Depending on a person’s living situation, it is sometimes necessary to consider adopting an appropriate animal that does not distress neighbors, such as a dog breed with low likelihood of excessive barking or aggression.

A person’s expectations are key in choosing whether to adopt an animal, and which species, breed, and individual to select. Is the animal to provide companionship, a playmate for the children, or household protection? Does one want a dog that will rarely challenge authority? Are the expectations realistic? What level of commitment do you as the pet parent have? Does the potential pet parent desire a lap dog or one that will require extensive physical activity? For example, someone seeking an animal primarily to teach a child love and responsibility, and help entertain the child, may be disappointed to learn that the animal requires considerable care and attention. Animals that provide vigilance for strangers may bark excessively at friends who are welcome. Thinking carefully about these choices is perhaps the most important step toward preventing many problems months or years later.

Which Species should I choose?

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This depends on what you and your family have decided together, based on your self-assessment.

Birds as companions are on the increase. The keeping of birds is “convenient” for many people who live in apartments, or live in places that do not allow dogs and cats. Species of birds range in their behavioural patterns and appearances. Some form close attachments to a primary caregiver, become affectionate, or even learn to talk.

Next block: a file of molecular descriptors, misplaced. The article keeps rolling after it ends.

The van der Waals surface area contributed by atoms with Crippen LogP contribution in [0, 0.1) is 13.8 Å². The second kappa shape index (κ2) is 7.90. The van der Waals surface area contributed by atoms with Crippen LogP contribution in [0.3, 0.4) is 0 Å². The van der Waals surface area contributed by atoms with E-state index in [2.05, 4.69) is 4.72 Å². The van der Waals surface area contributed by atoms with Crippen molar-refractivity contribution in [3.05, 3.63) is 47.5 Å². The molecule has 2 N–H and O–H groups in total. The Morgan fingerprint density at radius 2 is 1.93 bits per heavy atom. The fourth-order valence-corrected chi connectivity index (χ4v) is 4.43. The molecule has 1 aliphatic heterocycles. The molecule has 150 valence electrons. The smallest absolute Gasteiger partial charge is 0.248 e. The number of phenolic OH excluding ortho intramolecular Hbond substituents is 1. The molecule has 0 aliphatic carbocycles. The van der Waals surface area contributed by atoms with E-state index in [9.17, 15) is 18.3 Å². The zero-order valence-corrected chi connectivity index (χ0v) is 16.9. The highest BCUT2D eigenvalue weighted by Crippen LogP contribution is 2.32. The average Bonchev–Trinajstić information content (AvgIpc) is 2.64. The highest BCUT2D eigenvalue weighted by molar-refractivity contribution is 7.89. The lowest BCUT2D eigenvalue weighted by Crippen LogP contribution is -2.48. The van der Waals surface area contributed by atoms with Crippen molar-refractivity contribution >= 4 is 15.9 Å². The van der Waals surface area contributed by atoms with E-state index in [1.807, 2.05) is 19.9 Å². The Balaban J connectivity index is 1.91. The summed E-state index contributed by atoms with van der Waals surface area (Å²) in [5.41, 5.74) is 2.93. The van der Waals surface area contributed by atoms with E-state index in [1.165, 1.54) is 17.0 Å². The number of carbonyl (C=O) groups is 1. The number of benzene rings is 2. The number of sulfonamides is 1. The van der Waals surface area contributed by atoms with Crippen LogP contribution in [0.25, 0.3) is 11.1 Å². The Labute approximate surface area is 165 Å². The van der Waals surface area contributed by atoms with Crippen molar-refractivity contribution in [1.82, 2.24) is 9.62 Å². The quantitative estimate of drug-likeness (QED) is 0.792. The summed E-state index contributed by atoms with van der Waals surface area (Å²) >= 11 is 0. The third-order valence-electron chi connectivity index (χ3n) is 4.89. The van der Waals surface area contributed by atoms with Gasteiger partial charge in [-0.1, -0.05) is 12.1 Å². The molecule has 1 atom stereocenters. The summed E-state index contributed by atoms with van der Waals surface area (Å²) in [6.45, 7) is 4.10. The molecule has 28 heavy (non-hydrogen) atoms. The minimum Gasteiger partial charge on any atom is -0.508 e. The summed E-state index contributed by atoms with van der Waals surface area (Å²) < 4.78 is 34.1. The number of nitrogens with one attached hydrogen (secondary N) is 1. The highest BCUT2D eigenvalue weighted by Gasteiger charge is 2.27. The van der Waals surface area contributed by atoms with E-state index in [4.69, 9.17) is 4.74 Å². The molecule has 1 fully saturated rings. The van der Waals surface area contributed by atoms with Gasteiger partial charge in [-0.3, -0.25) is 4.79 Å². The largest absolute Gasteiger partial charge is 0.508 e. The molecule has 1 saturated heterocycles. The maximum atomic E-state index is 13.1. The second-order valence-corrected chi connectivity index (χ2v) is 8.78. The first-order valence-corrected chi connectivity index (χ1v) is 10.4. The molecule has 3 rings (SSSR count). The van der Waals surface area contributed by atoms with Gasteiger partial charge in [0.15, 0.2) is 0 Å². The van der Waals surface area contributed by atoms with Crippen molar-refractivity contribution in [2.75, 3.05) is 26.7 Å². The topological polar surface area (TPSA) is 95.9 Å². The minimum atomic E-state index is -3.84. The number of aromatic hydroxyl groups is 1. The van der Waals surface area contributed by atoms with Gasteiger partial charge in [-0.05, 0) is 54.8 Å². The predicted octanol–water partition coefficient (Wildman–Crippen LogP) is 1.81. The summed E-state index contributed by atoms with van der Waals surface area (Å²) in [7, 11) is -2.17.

The commitment of having a bird

Depending on the species of bird, they may require even more care than a dog or cat. Some birds may live for 50-60 years, and in many cases they can outlive their owners. The exact behaviour of each species varies considerably, however most birds are extremely social. They may require a lot of attention, and many birds vocalize frequently. People who want birds as pets should realize that they cannot simply be stuck in a cage and fed. Many birds have compulsive behaviours where the will pull out their feathers or chew on their legs if they are not entertained. Birds should be given plenty of toys and things to chew on to prevent them from performing compulsive behaviours. If you don’t have time for a dog or cat, a bird is not an ideal pet either.